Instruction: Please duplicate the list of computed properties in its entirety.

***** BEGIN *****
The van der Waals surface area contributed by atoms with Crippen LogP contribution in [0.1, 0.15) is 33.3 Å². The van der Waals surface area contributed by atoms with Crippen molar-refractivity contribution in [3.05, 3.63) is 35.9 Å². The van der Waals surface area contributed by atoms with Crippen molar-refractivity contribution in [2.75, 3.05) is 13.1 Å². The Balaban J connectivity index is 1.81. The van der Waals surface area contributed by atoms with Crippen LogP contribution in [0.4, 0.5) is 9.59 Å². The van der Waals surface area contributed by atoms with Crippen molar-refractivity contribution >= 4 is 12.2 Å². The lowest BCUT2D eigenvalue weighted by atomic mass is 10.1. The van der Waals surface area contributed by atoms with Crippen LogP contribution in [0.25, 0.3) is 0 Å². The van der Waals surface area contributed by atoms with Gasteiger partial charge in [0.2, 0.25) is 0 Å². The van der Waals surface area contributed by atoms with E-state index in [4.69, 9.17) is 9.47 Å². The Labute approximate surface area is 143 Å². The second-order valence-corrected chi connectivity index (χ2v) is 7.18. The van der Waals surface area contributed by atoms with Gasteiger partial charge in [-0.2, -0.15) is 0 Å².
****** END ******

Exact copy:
The van der Waals surface area contributed by atoms with Crippen LogP contribution in [0.1, 0.15) is 33.3 Å². The van der Waals surface area contributed by atoms with Crippen molar-refractivity contribution in [3.05, 3.63) is 35.9 Å². The van der Waals surface area contributed by atoms with Crippen molar-refractivity contribution in [2.75, 3.05) is 13.1 Å². The Balaban J connectivity index is 1.81. The van der Waals surface area contributed by atoms with Crippen LogP contribution in [0.4, 0.5) is 9.59 Å². The van der Waals surface area contributed by atoms with Crippen molar-refractivity contribution >= 4 is 12.2 Å². The lowest BCUT2D eigenvalue weighted by atomic mass is 10.1. The van der Waals surface area contributed by atoms with Crippen LogP contribution in [0.25, 0.3) is 0 Å². The van der Waals surface area contributed by atoms with Gasteiger partial charge in [0.2, 0.25) is 0 Å². The van der Waals surface area contributed by atoms with E-state index in [4.69, 9.17) is 9.47 Å². The Labute approximate surface area is 143 Å². The second-order valence-corrected chi connectivity index (χ2v) is 7.18. The van der Waals surface area contributed by atoms with Gasteiger partial charge in [-0.2, -0.15) is 0 Å².